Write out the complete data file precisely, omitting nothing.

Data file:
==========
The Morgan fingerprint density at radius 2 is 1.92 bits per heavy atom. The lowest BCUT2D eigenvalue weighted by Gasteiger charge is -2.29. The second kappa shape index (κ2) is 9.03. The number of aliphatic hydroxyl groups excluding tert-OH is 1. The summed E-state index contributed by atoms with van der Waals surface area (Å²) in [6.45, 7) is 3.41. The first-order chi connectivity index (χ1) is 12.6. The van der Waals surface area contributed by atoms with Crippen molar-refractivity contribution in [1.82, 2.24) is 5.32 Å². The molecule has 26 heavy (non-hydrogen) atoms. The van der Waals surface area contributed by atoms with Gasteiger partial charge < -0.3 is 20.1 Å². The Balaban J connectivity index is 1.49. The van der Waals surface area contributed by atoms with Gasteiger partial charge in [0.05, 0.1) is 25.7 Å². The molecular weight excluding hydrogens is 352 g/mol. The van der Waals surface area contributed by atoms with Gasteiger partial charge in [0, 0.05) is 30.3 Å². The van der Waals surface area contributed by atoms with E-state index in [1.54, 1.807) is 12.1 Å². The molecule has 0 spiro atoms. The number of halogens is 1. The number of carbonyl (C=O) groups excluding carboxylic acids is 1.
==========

The Morgan fingerprint density at radius 2 is 1.92 bits per heavy atom. The lowest BCUT2D eigenvalue weighted by Gasteiger charge is -2.29. The second kappa shape index (κ2) is 9.03. The number of aliphatic hydroxyl groups excluding tert-OH is 1. The summed E-state index contributed by atoms with van der Waals surface area (Å²) in [6.45, 7) is 3.41. The first-order chi connectivity index (χ1) is 12.6. The van der Waals surface area contributed by atoms with Crippen molar-refractivity contribution in [1.82, 2.24) is 5.32 Å². The molecule has 26 heavy (non-hydrogen) atoms. The van der Waals surface area contributed by atoms with Gasteiger partial charge < -0.3 is 20.1 Å². The Balaban J connectivity index is 1.49. The van der Waals surface area contributed by atoms with Gasteiger partial charge in [0.05, 0.1) is 25.7 Å². The molecular weight excluding hydrogens is 352 g/mol. The van der Waals surface area contributed by atoms with Gasteiger partial charge in [0, 0.05) is 30.3 Å². The van der Waals surface area contributed by atoms with E-state index in [1.54, 1.807) is 12.1 Å². The molecule has 0 spiro atoms. The number of halogens is 1. The number of carbonyl (C=O) groups excluding carboxylic acids is 1.